Abstract 2275: Reverse Remodeling of Left Ventricular Hypertrophy Restores the Angiogenic Potential of The Myocardium
Objective: Cardiac hypertrophy is an adaptive response to increased workload. If unrelieved, lack of adaptive tissue capillary growth impairs myocardial perfusion and contributes to heart failure. Factors influencing myocardial angiogenesis include the balance of angiogenesis stimulators and inhibitors. We hypothesized that angiogenesis inhibitors are elevated in hypertrophying myocardium without adaptive increase of angiogenesis stimulators and that relief of the pressure load reestablishes this balance.
Method: LV hypertrophy model (banded animals): 10-day-old rabbits underwent banding of the descending aorta. Relief of pressure load (debanded animals): surgical removal of the band was performed at 4 – 6wks of age (compensated hypertrophy). Banded and debanded animals were followed by serial echocardiography measuring contractile function (%SF=shortening fraction). At 12wks all animals (n=6/group) were euthanized and angiogenesis inhibitors (endostatin, angiostatin) and stimulators (vascular endothelial growth factor; VEGF) were determined by immunoblotting (arbitrary densitometry units). Data are expressed as mean±SEM with P<0.05 considered significant by t-test.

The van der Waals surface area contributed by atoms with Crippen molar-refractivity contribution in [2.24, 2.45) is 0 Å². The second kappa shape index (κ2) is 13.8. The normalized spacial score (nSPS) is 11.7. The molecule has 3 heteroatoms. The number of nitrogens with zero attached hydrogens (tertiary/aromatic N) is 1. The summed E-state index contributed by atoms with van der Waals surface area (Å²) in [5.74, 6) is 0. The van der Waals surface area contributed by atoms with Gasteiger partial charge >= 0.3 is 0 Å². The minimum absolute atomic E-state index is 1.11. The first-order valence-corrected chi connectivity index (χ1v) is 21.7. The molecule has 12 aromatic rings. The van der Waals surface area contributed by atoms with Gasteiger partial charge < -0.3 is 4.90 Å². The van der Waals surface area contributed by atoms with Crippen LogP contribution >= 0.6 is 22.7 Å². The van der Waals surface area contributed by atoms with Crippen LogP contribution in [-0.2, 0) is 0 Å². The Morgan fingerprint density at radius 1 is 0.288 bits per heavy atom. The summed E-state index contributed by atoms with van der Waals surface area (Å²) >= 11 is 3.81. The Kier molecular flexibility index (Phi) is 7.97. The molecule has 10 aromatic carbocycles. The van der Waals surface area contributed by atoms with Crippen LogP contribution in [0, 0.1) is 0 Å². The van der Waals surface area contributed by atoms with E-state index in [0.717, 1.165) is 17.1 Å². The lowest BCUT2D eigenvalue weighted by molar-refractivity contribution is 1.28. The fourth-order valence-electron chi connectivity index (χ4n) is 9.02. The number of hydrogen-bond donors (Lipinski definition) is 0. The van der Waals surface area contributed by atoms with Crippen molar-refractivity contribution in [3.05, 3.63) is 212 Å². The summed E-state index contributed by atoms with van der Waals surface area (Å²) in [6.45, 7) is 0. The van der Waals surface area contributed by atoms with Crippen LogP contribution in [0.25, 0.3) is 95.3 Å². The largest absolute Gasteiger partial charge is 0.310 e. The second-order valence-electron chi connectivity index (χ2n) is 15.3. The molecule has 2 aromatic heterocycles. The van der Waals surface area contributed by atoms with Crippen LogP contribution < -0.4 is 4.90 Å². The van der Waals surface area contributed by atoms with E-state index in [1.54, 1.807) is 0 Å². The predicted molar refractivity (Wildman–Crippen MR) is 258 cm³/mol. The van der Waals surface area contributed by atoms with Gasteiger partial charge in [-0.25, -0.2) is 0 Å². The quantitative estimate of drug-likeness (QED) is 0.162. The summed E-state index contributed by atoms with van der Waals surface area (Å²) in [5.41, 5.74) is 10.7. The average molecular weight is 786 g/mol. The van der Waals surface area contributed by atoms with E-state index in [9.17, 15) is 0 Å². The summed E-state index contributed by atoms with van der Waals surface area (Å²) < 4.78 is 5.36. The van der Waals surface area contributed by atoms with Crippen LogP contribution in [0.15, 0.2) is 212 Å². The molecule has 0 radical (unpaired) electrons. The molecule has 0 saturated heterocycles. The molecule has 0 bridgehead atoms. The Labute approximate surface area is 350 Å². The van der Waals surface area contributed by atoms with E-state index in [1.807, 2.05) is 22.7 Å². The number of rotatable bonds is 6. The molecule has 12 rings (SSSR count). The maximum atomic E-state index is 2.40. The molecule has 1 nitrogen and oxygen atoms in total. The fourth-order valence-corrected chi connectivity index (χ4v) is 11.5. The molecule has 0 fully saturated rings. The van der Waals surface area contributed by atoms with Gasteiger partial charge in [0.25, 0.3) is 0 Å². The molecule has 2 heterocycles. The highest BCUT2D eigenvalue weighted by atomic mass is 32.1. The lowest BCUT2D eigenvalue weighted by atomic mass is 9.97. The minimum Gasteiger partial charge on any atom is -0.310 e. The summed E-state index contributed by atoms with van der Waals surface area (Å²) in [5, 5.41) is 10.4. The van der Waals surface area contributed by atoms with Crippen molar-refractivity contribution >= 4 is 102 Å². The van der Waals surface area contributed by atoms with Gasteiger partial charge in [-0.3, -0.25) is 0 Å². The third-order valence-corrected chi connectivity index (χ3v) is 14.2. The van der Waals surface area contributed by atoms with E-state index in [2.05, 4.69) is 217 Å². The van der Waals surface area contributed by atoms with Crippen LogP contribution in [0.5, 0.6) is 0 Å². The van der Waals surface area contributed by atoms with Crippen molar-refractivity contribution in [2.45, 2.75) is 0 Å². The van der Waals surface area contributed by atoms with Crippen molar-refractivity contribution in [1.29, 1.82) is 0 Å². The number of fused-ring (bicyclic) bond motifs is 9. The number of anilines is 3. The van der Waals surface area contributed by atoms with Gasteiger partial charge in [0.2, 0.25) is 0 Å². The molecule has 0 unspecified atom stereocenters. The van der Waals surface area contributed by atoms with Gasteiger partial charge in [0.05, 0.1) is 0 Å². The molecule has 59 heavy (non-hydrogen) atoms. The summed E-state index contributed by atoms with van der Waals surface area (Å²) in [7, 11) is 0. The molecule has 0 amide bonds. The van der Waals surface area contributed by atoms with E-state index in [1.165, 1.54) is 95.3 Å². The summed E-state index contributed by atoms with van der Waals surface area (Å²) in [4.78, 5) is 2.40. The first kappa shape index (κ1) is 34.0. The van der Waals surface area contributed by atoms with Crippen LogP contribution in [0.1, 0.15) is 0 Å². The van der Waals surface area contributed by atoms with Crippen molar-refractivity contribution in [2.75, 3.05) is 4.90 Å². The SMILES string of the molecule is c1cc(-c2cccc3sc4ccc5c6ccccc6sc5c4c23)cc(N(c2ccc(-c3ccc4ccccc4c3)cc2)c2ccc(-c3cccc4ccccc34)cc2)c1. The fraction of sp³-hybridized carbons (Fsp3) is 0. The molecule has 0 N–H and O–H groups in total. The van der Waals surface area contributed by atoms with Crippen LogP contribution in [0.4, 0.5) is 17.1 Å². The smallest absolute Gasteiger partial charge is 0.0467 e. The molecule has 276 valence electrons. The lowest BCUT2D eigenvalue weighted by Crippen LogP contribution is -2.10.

Results: %SF significantly declined in banded animals over the 12 weeks, but returned to baseline with band removal (banded: 31±1 versus debanded: 41±3; p<0.05). Angiogenesis inhibitors were significantly elevated in banded compared to debanded animals: angiostatin (banded: 168±4 versus debanded: 157±2; p<0.05) and endostatin (banded: 175±1 versus debanded: 170±1; p<0.05). VEGF levels had increased in the myocardium after band removal (debanded: 156±1 versus banded: 149±3; p<0.05) by the 12wks time point.
Conclusion: Lack of angiogenic response of the hypertrophying myocardium in response to pressure-overload likely results from enhanced production of angiogenesis inhibitors (angiostatin and endostatin). Removal of the aortic constriction reestablishes the balance between angiogenesis inhibitors and stimulators preserving the pro-angiogenic potential of the hypertrophied myocardium.